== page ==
Tuesday, September 23, 2014

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[IWS] TCB: INTERNATIONAL COMPARISONS OF ANNUAL LABOR STATISTICS, 2013 [28 August 2014]

IWS Documented News Service

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Institute for Workplace Studies----------------- Professor Samuel B. Bacharach

School of Industrial & Labor Relations-------- Director, Institute for Workplace Studies

Cornell University

16 East 34th Street, 4th floor---------------------- Stuart Basefsky

New York, NY 10016 -------------------------------Director, IWS News Bureau

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This service is supported, in part, by donations. Please consider making a donation by following the instructions at http://www.ilr.cornell.edu/iws/news-bureau/support.html

 

The Conference Board (TCB)

 

INTERNATIONAL COMPARISONS OF ANNUAL LABOR STATISTICS, 2013 [28 August 2014]

http://www.conference-board.org/ilcprogram/index.cfm?id=25444

or

https://www.conference-board.org/download.cfm?masterProductID=8995

[full-text, 25 pages]

 

Full Report

Data Tables

Technical Notes

Country Notes

 

Report summary

In the aftermath of the 2008/09 global financial and economic crisis, labor markets around the world are characterized by differing paths toward recovery. In the United States, Canada, Germany, and Japan, labor markets have been characterized by rapidly falling unemployment rates. In most other European economies, unemployment rates are still elevated or even increasing. Also participation rates, which refer to the percentage of persons between 15 and 64 years old who are in a job or are looking for one, are still increasing in most countries. The United States is the major exception due to massive baby boomer retirements and discouraged job seekers leaving the workforce.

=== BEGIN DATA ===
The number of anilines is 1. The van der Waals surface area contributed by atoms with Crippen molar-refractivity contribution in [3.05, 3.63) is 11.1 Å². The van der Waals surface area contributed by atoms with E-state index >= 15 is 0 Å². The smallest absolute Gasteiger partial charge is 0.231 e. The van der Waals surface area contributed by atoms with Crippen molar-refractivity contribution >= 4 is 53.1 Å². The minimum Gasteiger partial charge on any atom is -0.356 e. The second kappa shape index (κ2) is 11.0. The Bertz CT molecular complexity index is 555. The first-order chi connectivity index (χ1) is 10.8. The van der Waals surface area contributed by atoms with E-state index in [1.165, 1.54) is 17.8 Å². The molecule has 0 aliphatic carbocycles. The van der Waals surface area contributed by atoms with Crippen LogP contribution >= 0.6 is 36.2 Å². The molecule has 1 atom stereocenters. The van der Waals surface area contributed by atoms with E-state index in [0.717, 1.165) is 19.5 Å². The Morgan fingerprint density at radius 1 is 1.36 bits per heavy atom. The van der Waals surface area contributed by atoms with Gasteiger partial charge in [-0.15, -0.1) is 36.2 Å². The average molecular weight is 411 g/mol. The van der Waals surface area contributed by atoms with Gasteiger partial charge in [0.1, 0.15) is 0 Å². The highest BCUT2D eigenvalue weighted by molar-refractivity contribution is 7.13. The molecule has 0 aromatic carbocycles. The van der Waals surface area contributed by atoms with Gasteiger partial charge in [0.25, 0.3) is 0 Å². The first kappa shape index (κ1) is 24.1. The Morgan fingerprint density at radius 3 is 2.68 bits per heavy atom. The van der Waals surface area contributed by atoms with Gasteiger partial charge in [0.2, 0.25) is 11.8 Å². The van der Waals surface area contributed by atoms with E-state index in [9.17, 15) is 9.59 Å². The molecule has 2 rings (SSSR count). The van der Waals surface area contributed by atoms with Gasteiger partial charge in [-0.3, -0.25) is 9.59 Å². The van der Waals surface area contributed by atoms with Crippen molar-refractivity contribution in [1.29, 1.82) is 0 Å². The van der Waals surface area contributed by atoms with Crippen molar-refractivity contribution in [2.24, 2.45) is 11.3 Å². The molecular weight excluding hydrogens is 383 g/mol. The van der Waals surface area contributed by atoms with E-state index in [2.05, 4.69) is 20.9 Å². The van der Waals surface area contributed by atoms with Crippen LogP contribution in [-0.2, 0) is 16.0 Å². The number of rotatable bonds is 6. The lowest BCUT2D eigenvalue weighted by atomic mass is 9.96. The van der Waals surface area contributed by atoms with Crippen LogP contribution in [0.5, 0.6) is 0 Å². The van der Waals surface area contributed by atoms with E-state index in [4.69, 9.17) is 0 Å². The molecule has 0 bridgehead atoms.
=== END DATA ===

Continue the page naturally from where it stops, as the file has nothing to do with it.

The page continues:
Overall labor market tightness is still limited in most economies but may become a threat once unemployment rates drop further or participation rates fall. The risk of labor market tightness is exacerbated by prolonged unemployment and declining participation rates of youth aged 15 to 24. Without opportunities for work experience, youth today may lack the skills to fill future jobs. On the other hand, participation rates of women and older workers (ages 50 to 64 and 65 and over) continue to climb in most countries compared, particularly as those aged 50 to 64 increasingly delay retirement, and the oldest cohort of workers aged 65 and over returns to the labor force. Women and older workers will thus be key pools of potential job candidates in the coming years.

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This information is provided to subscribers, friends, faculty, students and alumni of the School of Industrial & Labor Relations (ILR). It is a service of the Institute for Workplace Studies (IWS) in New York City. Stuart Basefsky is responsible for the selection of the contents which is intended to keep researchers, companies, workers, and governments aware of the latest information related to ILR disciplines as it becomes available for the purposes of research, understanding and debate. The content does not reflect the opinions or positions of Cornell University, the School of Industrial & Labor Relations, or that of Mr. Basefsky and should not be construed as such. The service is unique in that it provides the original source documentation, via links, behind the news and research of the day. Use of the information provided is unrestricted. However, it is requested that users acknowledge that the information was found via the IWS Documented News Service.

 




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